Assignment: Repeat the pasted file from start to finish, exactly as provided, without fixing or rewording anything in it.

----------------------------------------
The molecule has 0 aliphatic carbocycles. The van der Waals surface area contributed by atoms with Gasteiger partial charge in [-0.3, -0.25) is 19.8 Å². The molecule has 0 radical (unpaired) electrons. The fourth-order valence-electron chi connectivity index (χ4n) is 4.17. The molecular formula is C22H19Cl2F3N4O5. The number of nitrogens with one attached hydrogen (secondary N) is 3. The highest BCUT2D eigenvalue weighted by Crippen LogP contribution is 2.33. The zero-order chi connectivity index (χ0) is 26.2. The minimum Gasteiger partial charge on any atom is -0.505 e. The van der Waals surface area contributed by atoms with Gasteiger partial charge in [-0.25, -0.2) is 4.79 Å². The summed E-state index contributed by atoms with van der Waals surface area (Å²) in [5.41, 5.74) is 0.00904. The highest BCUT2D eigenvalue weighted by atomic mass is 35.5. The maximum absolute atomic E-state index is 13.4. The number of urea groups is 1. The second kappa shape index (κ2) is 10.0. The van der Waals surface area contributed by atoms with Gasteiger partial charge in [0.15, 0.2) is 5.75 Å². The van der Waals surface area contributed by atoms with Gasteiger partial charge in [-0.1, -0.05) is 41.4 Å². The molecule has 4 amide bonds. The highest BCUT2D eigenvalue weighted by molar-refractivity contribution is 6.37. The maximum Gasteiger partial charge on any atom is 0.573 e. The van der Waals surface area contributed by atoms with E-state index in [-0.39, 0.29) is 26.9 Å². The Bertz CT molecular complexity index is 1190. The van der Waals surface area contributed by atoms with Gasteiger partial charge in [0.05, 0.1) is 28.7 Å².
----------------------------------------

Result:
The molecule has 0 aliphatic carbocycles. The van der Waals surface area contributed by atoms with Gasteiger partial charge in [-0.3, -0.25) is 19.8 Å². The molecule has 0 radical (unpaired) electrons. The fourth-order valence-electron chi connectivity index (χ4n) is 4.17. The molecular formula is C22H19Cl2F3N4O5. The number of nitrogens with one attached hydrogen (secondary N) is 3. The highest BCUT2D eigenvalue weighted by Crippen LogP contribution is 2.33. The zero-order chi connectivity index (χ0) is 26.2. The minimum Gasteiger partial charge on any atom is -0.505 e. The van der Waals surface area contributed by atoms with Gasteiger partial charge in [-0.25, -0.2) is 4.79 Å². The summed E-state index contributed by atoms with van der Waals surface area (Å²) in [5.41, 5.74) is 0.00904. The highest BCUT2D eigenvalue weighted by atomic mass is 35.5. The maximum absolute atomic E-state index is 13.4. The number of urea groups is 1. The second kappa shape index (κ2) is 10.0. The van der Waals surface area contributed by atoms with Gasteiger partial charge in [0.15, 0.2) is 5.75 Å². The van der Waals surface area contributed by atoms with Gasteiger partial charge in [-0.1, -0.05) is 41.4 Å². The molecule has 4 amide bonds. The highest BCUT2D eigenvalue weighted by molar-refractivity contribution is 6.37. The maximum Gasteiger partial charge on any atom is 0.573 e. The van der Waals surface area contributed by atoms with E-state index in [-0.39, 0.29) is 26.9 Å². The Bertz CT molecular complexity index is 1190. The van der Waals surface area contributed by atoms with Gasteiger partial charge in [0.05, 0.1) is 28.7 Å².